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Screen at 23 – Type 2 Diabetes Risk at Lower BMI for Asians and Asian Americans

By Jeemin Kwon

Why is the BMI cutoff lower for diabetes screening in people of Asian descent? How a new policy could ensure more people with diabetes and prediabetes are diagnosed.​

A higher body mass index (“BMI”) is often used as an important risk factor and screening tool for type 2 diabetes.1 (Click here for a BMI calculator, which is a ratio of weight to height.) Historically, a BMI of 25 has been used as the risk cutoff – below 25, risk for diabetes was considered relatively low. In 2015, the American Diabetes Association (ADA) lowered the BMI cutoff to 23 for Asians and Asian American adults. A review of existing research on the link between BMI and diabetes in Asian populations by the Joslin Clinic’s renowned Dr. William C. Hsu was a major driver of ADA’s change.

Recently, states like Massachusetts, California, and Hawaii have passed policies to encourage healthcare providers to "screen at 23," and there is a growing public awareness campaign. It is estimated that over 50% of Asian Americans with diabetes are undiagnosed – screening at 23 could help more people get the care they need. Compared to Caucasians, Asians also have a higher lifetime risk of developing diabetes.

In this case, an Asian or Asian-American person is defined as someone with origins from East Asia (China, Japan, Korea, Mongolia), Southeast Asia (Cambodia, Malaysia, the Philippines, Thailand, Vietnam, Indonesia, Singapore, Laos, etc.), or the Indian subcontinent (India, Pakistan, Bangladesh, Sri Lanka, Nepal, Bhutan).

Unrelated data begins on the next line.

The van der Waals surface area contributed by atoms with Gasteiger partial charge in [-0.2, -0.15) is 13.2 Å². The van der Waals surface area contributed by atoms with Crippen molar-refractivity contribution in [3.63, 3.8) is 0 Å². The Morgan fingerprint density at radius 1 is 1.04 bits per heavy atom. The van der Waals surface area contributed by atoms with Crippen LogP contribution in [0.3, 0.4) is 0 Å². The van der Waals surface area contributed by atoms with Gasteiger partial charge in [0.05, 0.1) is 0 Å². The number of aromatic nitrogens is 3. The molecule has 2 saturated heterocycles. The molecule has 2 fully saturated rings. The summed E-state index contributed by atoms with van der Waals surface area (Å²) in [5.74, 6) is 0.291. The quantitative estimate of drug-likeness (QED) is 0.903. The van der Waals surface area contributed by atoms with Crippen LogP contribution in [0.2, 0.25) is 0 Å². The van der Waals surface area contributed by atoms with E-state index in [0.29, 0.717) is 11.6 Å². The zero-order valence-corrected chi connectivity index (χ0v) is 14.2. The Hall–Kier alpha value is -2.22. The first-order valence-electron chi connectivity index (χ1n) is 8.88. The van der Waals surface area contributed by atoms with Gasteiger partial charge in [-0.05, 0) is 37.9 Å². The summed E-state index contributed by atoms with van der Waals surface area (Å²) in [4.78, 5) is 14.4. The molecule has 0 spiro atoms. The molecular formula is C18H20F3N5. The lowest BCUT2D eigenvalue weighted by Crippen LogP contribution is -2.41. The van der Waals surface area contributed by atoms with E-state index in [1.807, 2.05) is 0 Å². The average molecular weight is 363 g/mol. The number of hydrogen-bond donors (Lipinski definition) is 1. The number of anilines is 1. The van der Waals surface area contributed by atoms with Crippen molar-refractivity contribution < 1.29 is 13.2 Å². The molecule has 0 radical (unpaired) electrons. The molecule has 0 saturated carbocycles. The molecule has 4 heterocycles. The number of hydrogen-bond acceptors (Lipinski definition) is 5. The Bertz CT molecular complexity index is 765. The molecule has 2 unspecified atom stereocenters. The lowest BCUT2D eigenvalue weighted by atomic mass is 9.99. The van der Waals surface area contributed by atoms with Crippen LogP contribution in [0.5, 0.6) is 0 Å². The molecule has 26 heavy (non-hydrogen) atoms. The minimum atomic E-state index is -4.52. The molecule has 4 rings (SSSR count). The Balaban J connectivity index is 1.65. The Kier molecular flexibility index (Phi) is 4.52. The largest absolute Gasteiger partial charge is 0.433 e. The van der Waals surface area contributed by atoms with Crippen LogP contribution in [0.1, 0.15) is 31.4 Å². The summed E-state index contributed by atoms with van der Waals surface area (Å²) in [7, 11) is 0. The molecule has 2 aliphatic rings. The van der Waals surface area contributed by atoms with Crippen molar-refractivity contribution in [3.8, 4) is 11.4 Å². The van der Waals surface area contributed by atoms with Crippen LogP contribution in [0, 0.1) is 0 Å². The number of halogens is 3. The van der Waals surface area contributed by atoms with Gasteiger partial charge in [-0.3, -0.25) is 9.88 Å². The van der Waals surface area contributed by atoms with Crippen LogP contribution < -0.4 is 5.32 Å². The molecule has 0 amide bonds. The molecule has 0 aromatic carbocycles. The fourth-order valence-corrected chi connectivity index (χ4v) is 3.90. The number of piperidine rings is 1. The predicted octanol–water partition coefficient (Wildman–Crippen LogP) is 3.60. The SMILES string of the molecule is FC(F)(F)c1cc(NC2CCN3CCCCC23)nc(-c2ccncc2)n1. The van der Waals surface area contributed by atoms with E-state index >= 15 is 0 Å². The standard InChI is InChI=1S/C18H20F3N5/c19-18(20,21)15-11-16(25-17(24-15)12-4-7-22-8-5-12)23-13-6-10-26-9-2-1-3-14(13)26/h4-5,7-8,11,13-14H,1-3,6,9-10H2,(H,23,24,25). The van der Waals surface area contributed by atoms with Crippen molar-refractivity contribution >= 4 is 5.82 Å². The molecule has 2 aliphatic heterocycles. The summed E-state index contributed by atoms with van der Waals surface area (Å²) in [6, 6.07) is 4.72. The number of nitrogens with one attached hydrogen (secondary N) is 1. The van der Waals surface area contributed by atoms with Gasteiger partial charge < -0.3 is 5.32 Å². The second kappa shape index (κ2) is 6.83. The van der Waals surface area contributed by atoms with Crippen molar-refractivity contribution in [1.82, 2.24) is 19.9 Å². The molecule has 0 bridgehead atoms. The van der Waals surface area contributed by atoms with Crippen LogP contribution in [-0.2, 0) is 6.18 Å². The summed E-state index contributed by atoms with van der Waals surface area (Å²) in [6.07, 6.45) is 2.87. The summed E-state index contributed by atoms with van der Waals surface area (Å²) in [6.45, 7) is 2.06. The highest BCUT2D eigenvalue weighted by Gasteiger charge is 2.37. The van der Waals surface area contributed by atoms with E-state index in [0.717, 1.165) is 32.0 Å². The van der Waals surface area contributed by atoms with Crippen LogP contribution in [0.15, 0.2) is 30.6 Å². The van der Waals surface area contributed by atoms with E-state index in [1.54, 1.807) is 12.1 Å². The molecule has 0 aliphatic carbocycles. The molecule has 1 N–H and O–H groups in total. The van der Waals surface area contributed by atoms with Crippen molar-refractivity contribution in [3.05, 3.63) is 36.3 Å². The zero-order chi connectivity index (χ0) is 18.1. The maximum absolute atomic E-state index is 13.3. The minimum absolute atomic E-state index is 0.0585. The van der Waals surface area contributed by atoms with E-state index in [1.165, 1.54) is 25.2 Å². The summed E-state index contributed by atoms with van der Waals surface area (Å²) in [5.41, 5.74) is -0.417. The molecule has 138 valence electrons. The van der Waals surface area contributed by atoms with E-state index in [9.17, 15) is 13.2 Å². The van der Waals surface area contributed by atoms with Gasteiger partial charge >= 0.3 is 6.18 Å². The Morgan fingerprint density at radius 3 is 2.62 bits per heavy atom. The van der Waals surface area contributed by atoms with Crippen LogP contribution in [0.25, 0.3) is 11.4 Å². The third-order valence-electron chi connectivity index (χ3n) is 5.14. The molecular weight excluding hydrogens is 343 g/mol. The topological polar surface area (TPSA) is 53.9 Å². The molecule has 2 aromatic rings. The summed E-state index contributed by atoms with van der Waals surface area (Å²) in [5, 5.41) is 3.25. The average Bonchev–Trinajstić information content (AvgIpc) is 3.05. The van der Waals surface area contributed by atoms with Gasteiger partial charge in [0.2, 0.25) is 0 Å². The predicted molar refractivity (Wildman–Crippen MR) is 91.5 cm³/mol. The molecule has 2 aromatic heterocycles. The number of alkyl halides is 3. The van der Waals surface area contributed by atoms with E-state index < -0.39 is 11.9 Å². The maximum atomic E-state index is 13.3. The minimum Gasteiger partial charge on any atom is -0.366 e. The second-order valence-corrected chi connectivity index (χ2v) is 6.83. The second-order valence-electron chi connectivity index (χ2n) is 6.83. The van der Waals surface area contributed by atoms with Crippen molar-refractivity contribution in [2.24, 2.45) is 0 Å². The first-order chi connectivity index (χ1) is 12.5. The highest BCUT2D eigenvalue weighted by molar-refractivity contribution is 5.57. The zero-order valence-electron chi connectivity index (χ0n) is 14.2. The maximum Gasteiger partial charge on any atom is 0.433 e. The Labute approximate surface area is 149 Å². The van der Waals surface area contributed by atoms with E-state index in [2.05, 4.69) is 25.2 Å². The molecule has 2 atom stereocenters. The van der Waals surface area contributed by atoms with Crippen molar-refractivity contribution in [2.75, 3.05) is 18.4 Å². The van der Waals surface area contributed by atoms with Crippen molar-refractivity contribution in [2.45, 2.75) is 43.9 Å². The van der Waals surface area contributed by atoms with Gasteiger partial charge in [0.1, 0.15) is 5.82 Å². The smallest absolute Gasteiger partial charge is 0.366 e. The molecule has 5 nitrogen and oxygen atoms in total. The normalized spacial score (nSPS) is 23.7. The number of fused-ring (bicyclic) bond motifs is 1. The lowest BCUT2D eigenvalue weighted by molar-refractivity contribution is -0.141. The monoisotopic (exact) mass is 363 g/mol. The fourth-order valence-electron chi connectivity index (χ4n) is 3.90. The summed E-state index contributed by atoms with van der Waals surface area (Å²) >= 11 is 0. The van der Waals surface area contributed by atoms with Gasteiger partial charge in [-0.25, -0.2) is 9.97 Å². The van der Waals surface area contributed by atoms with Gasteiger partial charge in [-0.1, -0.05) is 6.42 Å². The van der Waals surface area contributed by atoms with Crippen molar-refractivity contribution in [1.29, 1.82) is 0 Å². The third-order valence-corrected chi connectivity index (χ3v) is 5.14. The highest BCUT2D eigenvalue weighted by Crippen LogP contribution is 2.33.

Why are Asians and Asian Americans at risk for diabetes at a lower BMI than, say, Caucasians? Asians and Asian Americans have a different fat distribution, with more fat typically stored around the waist than on the limbs, a tendency associated with type 2 diabetes. Also, East Asians in particular have a lower ability to produce extra insulin to compensate for initial insulin resistance (read more about insulin resistance here). These differences are probably due to genetic factors, though diet may also take part. 

BMI is not a perfect screening tool for diabetes. Since it simply compares weight to height, it doesn’t consider muscle versus fat – e.g., those who are very muscular might have a BMI over 25, but low risk of diabetes. In addition, BMI does not consider where fat tissue is on the body: having a lot of abdominal (belly) fat tissue is a better predictor of diabetes than BMI or even overall body fat – waist to hip ratio is one way to measure this. However, BMI is an easy measurement to determine since it only takes a person’s height and weight to calculate it, so it likely won’t be discarded anytime soon even though it’s far from a perfect measurement.

With this move to screening at 23, some have predicted that thousands who didn’t know they had diabetes will be accurately diagnosed as a result. By sharing this information with friends and family, as well as your healthcare provider, you can help others receive the health support they need!

1. The units for BMI are kg/m2.

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